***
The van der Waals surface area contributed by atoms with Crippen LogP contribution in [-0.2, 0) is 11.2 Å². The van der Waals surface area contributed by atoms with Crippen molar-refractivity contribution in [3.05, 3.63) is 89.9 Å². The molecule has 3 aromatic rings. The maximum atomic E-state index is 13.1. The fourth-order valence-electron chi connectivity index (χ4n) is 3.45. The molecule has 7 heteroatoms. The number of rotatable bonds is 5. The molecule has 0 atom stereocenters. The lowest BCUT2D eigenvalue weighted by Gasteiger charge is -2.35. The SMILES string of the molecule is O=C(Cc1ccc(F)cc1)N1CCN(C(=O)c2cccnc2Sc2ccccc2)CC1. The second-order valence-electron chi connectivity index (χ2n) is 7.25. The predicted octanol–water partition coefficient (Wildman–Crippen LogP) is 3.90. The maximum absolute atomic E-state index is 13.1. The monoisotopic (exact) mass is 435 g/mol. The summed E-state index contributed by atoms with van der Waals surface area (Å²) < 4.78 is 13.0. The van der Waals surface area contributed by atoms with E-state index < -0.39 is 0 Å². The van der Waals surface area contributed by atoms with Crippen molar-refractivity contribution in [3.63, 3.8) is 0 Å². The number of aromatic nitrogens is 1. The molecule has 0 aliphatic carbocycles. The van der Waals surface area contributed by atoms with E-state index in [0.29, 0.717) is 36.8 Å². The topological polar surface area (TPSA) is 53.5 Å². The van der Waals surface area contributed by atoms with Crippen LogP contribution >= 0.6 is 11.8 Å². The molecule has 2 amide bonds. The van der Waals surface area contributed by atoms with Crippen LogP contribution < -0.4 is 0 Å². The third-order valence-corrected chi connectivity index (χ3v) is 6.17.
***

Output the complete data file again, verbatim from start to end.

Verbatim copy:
The van der Waals surface area contributed by atoms with Crippen LogP contribution in [-0.2, 0) is 11.2 Å². The van der Waals surface area contributed by atoms with Crippen molar-refractivity contribution in [3.05, 3.63) is 89.9 Å². The molecule has 3 aromatic rings. The maximum atomic E-state index is 13.1. The fourth-order valence-electron chi connectivity index (χ4n) is 3.45. The molecule has 7 heteroatoms. The number of rotatable bonds is 5. The molecule has 0 atom stereocenters. The lowest BCUT2D eigenvalue weighted by Gasteiger charge is -2.35. The SMILES string of the molecule is O=C(Cc1ccc(F)cc1)N1CCN(C(=O)c2cccnc2Sc2ccccc2)CC1. The second-order valence-electron chi connectivity index (χ2n) is 7.25. The predicted octanol–water partition coefficient (Wildman–Crippen LogP) is 3.90. The maximum absolute atomic E-state index is 13.1. The monoisotopic (exact) mass is 435 g/mol. The summed E-state index contributed by atoms with van der Waals surface area (Å²) < 4.78 is 13.0. The van der Waals surface area contributed by atoms with E-state index < -0.39 is 0 Å². The van der Waals surface area contributed by atoms with Crippen molar-refractivity contribution in [3.63, 3.8) is 0 Å². The number of aromatic nitrogens is 1. The molecule has 0 aliphatic carbocycles. The van der Waals surface area contributed by atoms with E-state index in [0.29, 0.717) is 36.8 Å². The topological polar surface area (TPSA) is 53.5 Å². The van der Waals surface area contributed by atoms with Crippen LogP contribution >= 0.6 is 11.8 Å². The molecule has 2 amide bonds. The van der Waals surface area contributed by atoms with Crippen LogP contribution < -0.4 is 0 Å². The third-order valence-corrected chi connectivity index (χ3v) is 6.17.